VI. His quarrel with Marius was kindled anew by fresh matter supplied by the ostentation of King Bocchus, who, with the view of flattering the Roman people and pleasing Sulla, dedicated in the Capitol some figures bearing trophies, and by the side of them placed a gilded figure of Jugurtha being surrendered by himself to Sulla. Marius was highly incensed and attempted to take the figures down, while others were ready to support Sulla, and the city was all but in a flame through the two factions, when the Social War which had long smouldered burst forth in a blaze upon Rome and stopped the civil discord. In this most serious war, which was attended with many variations of fortune, and brought on the Romans the greatest misery and the most formidable dangers, Marius by his inability to accomplish anything of importance showed that military excellence requires bodily vigour and strength: but Sulla by his great exploits obtained among his own citizens the reputation of a great commander, among his friends the reputation of the very greatest, and among his enemies too the reputation of the most fortunate of generals. Sulla did not behave like Timotheus the son of Konon, whose success was attributed by his enemies to fortune, and they had paintings made in which he was represented asleep while Fortune was throwing a net over the cities, all which he took in a very boorish way, and got into a passion with his enemies, as if they were thus attempting to deprive him of the honour due to his exploits; and on one occasion, returning from a successful expedition, he said to the people, “Well, Fortune has had no share in this campaign, at least, Athenians.” Now, as the story goes, Fortune showed her spite to Timotheus in return for his arrogance, and he never did anything great afterwards, but failing in all his undertakings and becoming odious to the people, he was at last banished from the city. But Sulla by gladly accepting such félicitations on his prosperity and such admiration, and even contributing to strengthen these notions and to invest them with somewhat of a sacred character, made all his exploits depend on Fortune; whether it was that he did this for the sake of display, or because he really had such opinions of the deity. Indeed he has recorded in his memoirs, that the actions which he resolved upon without deliberation, and on the spur of the moment, turned out more successfully than those which appeared to have been best considered. And again, from the passage in which he says that he was made more for fortune than for war, he appears to attribute more to fortune than to his merit, and to consider himself completely as the creature of the daemon; nay, he cites as a proof of good fortune due to the favour of the gods his harmony with Metellus, a man of the same rank with himself, and his father-in-law, for he expected that Metellus would cause him a good deal of trouble, whereas he was a most accommodating colleague. Further, in his memoirs which he dedicated to Lucullus, he advises him to think nothing so safe as what the daemon enjoins during the night. When he was leaving the city with his troops for the Social War, as he tells us in his memoirs, a great chasm opened in the earth near Laverna, from which a quantity of fire burst forth, and a bright flame rose like a column to the skies. The diviners said that a brave man, of an appearance different from and superior to ordinary men, would obtain the command and relieve the city from its present troubles, Sulla says this man was himself, for the golden colour of his hair was a peculiarity in his personal appearance, and that he had no diffidence about bearing testimony to his own merits after so many illustrious exploits. So much as to his religious opinions. As to the other parts of his character, he was irregular and inconsistent: he would take away much, and give more; he would confer honours without any good reason, and do a grievous wrong with just as little reason; he courted those whose assistance he wanted, and behaved with arrogance to those who wanted his aid; so that one could not tell whether he had naturally more haughtiness or subserviency. For as to his inconsistency in punishing, sometimes inflicting death for the slightest matters, and at others quietly bearing the greatest wrongs, his ready reconciliations with his deadly enemies, and his prosecution of slight and trifling offences with death and confiscation of property all this may be explained on the supposition that he was naturally of a violent and vindictive temper, but sometimes moderated his passion upon calculations of interest. During this Social War his soldiers killed with sticks and stones a man of Praetorian rank, who was his legatus, Albinus by name, an outrage which Sulla overlooked, and made no inquiry about: he went so far as to say, with apparent seriousness, that the soldiers would bestir themselves the more in the war and make amends for their fault by their courage. As to any blame that was imputed to him, he cared not for it; but having already formed the design of overthrowing the power of Marius and of getting himself appointed to the command against Mithridates, as the Social War was now considered at an end, he endeavoured to ingratiate himself with his army. On coming to Rome he was elected consul with Quintus Pompeius for his colleague, being now fifty years of age, and he formed a distinguished matrimonial alliance with Caecilia, the daughter of Metellus, the chief Pontifex. This gave occasion to the populace to assail him with satirical songs; and many of the highest class were displeased at the marriage, as if they did not think him worthy of such a wife, whom they had judged to be worthy of the consulship, as Titus Livius remarks. Caecilia was not the only wife that Sulla had. When he was a very young man he married Ilia, who bore him a daughter; his second wife was AElia; and his third wife was Cloelia, whom he divorced on the ground of barrenness, yet in a manner honourable to the lady, with an ample testimony to her virtues and with presents. But as he married Metella a few days after, it was believed that his alleged ground of divorce was merely a pretext. However, he always paid great respect to Metella, which induced the Romans, when they wished to recall from exile the partisans of Marius, and Sulla refused his assent, to apply to Metella to intercede for them. After the capture of Athens also, it was supposed that he treated the citizens with more severity, because they had cast aspersions upon Metella from their walls. But of this hereafter.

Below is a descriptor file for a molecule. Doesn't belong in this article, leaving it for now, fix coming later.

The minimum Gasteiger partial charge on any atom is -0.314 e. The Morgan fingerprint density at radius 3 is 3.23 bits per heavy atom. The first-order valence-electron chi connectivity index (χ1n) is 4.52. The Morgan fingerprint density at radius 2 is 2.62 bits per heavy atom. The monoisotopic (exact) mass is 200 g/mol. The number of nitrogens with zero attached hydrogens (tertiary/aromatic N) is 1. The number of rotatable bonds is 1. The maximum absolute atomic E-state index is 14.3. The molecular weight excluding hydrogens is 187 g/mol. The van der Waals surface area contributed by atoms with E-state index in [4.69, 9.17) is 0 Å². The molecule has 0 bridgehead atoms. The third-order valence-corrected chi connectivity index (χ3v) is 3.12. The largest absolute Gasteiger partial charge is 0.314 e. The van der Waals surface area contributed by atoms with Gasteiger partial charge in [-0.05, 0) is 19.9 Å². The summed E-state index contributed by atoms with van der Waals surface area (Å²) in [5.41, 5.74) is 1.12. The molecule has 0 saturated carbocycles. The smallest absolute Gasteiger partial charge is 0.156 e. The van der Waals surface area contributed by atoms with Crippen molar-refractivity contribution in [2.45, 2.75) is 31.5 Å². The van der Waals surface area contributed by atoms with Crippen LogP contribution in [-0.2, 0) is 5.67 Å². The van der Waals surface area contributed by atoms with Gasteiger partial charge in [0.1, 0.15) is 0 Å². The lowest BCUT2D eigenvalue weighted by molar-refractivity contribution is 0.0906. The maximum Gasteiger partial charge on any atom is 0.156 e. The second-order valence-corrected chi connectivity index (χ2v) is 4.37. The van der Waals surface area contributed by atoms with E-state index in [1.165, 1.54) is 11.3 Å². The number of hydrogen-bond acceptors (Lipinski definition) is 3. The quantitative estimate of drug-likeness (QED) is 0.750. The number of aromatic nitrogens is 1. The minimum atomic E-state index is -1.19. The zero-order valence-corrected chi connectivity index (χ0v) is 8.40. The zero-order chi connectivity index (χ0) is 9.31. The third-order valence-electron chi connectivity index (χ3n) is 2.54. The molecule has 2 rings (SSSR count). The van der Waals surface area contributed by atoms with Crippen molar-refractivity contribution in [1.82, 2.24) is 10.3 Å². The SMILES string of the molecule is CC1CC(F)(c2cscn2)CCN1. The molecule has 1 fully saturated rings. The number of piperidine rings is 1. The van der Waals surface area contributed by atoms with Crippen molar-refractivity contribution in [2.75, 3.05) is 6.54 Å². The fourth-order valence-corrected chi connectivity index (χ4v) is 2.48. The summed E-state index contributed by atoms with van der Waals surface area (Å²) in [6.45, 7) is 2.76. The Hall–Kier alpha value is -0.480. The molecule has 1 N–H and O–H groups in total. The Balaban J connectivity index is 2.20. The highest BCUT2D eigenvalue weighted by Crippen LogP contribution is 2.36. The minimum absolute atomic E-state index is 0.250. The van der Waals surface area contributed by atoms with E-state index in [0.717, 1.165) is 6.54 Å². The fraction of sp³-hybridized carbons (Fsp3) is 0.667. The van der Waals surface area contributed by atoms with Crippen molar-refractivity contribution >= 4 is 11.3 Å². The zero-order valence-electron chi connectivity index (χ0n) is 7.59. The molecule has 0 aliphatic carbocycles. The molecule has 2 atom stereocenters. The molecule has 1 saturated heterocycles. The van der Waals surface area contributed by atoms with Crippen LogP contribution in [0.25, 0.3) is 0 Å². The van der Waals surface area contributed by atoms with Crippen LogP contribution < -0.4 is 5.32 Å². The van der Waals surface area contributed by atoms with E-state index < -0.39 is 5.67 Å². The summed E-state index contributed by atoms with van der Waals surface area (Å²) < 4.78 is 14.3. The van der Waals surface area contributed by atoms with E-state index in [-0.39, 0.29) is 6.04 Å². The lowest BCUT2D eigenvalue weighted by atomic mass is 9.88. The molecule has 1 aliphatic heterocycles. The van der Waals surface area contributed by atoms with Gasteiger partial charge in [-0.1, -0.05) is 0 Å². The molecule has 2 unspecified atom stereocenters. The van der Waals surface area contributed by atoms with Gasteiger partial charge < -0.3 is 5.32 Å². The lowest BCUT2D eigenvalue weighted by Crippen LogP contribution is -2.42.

VII. Sulla looked on the consulship as only a small matter compared with what he expected to attain: the great object of his desires was the command in the war against Mithridates. But he had a rival in Marius, who was moved by an insane love of distinction and by ambition, passions which never grow old in a man, for though he was now unwieldy and had done no service in the late campaigns by reason of his age, he still longed for the command in a distant war beyond the seas. While Sulla was with the army completing some matters that still remained to be finished, Marius kept at home and hatched that most pestilent faction which did more mischief to Rome than all her wars; and indeed the deity showed by signs what was coming. Fire spontaneously blazed from the wooden shafts which supported the military standards, and was quenched with difficulty; and three crows brought their young into the public road, and after devouring them, carried the fragments back to their nest. The mice in a temple gnawed the gold which was kept there, and the keeper of the temple caught one of the mice, a female, in a trap, which produced in the trap five young ones, and devoured three of them. But what was chief of all, from a cloudless and clear sky there came the sound of a trumpet, so shrill and mournful, that by reason of the greatness thereof men were beside themselves and crouched for fear. The Tuscan seers interpreted this to portend the commencement of a new period, and a general change. They say that there are in all eight periods, which differ in mode of life and habits altogether from one another, and to each period is assigned by the deity a certain number of years determined by the revolution of a great year. When a period is completed, the commencement of another is indicated by some wondrous sign on the earth or from the heavens, so as to make it immediately evident to those who attend to such matters and have studied them, that men are now adopting other habits and modes of life, and are less or more an object of care to the gods than the men of former periods. They say, in the change from one period to another there are great alterations, and that the art of the seer at one time is held in high repute, and is successful in its predictions, when the deity gives clear and manifest signs, but that in the course of another period the art falls into a low condition, being for the most part conjectural, and attempting to know the future by equivocal and misty signs. Now this is what the Tuscan wise men said, who are supposed to know more of such things than anybody else. While the senate was communicating on these omens with the seers, in the temple of Bellona, a sparrow flew in before the whole body with a grasshopper in his mouth, part of which he dropped, and the rest he carried off with him out of the place. From this the interpreters of omens apprehended faction and divisions between the landholders on the one side and the city folk and the merchant class on the other, for the latter were loud and noisy like a grasshopper, but the owners of land kept quiet on their estates.